In the midst of this activity, I am asked to meet with a group of artists based on Dartmoor who have been selected under the Mayflower 400 banner to create a new temporary installation that will be placed on Plymouth’s breakwater. The news on the ground is that they want to create a large illuminated artwork that will spell out the words ‘The New World’ which will rest on the horizon and be seen over that expanse of water from where the city of Plymouth residents and visitors might stand. What did they mean by this phrase ‘The New World’? Was it to be stated suggestively or with a sense of historical righteousness? I was confused. For any Native American that phrase is loaded, for it speaks only of a European perspective, of a world that was ‘new’ only to those who weren’t living there already. But it was ‘new’ also in the sense that it was a new land to exploit. Perhaps this was the intended meaning? From the 1490s until the end of the nineteenth century wave upon wave of emigration, forced or otherwise, would take millions of people across the Atlantic to the Americas and the Caribbean, to displace, unsettle and ethnically cleanse many generations of Indigenous North American peoples from their own lands and homes. My thoughts circled around that phrase New World and why it was so impactful and yet dangerous. I came to believe that there never was nor ever will be a ‘New World’. Whether in 1492, 1607, 1620 or later, the idea of a ‘new’ world to explore/exploit and an ‘old’ world left behind made sense only to those with a vested interest in the colonial enterprise. And we are no longer in that frame of mind.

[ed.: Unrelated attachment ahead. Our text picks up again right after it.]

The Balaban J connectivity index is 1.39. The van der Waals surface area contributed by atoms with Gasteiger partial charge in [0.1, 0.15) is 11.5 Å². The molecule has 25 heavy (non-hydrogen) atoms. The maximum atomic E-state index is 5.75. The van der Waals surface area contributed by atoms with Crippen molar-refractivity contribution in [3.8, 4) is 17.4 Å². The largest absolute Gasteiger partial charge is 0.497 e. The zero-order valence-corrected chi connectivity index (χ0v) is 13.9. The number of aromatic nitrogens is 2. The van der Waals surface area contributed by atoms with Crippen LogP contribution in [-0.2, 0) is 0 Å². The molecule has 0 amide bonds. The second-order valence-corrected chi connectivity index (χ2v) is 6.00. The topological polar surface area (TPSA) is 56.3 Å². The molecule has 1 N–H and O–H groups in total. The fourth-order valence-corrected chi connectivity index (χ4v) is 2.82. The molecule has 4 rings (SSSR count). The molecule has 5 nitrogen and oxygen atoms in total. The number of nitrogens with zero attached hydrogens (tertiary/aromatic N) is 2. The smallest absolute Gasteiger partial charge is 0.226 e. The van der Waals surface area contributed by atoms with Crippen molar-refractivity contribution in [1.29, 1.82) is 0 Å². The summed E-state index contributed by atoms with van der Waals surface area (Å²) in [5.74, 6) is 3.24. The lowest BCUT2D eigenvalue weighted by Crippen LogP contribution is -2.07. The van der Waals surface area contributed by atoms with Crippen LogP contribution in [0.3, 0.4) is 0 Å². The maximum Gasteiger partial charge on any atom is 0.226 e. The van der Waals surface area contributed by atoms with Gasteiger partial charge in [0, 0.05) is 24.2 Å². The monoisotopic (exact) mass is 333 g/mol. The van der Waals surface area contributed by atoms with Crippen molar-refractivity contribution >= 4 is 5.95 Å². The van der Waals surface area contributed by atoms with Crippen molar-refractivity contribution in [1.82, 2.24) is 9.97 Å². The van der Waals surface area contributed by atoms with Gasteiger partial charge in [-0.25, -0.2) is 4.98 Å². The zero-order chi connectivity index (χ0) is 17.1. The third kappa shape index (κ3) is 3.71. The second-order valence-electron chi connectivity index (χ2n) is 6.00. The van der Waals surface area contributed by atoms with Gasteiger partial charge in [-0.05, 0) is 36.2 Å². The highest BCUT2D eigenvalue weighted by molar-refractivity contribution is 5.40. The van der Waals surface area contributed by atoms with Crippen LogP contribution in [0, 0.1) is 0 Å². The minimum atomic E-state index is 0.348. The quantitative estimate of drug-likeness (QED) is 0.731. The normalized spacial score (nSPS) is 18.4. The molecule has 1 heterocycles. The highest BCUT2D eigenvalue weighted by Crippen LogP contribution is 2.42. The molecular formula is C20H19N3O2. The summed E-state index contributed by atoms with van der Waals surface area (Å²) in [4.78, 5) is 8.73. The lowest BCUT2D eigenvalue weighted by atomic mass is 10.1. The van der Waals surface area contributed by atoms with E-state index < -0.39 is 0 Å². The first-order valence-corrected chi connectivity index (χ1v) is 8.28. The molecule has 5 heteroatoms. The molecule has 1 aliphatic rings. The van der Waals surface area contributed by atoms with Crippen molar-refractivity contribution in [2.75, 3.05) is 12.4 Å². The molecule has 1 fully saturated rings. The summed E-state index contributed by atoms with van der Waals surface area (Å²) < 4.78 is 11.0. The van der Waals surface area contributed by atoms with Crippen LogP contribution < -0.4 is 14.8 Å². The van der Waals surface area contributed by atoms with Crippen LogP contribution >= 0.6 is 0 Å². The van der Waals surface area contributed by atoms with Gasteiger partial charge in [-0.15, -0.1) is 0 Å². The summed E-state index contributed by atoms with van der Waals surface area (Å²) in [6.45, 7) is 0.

Almost immediately, the artists and I were able to meet up in Exeter. They were asking for my advice in an honest and impassioned way, they wanted to know how I felt as a Native American person living in the UK and they were giving me back my Indigenous voice in doing so. Was it appropriate or not to use these words now with all that we know about the impacts of colonisation and genocidal policies against my ancestors and myself? Their confidence in me and their openness to listening was one of the most uplifting moments of these last few years. On giving them my advice that the words needed to change, they responded instantly and with so much humility. I was bowled over for sure. I realised that more than any individual and more than any single perspective, an inclusive and revised representation and voicing would be needed for all of us involved in this bigger project to be able to tell the full story. They heard me so clearly. Together we could agree that 400 years ago impactful things did happen and we are still living in the ripples; and that things did change when Native Americans and Europeans encountered one another. For both communities the world enlarged. Perhaps the 21st century will see the world enlarge again. The COVID-19 epidemic and the ecological crisis remind us that only a common purpose will allow humanity to thrive. We can remake the world we live in, make it anew with a clearer and more conscious focus and we can look again at the past to remember what was done, to see it clearly for what it was, how it brought us to this point and to be sure that we do not make the same mistakes again.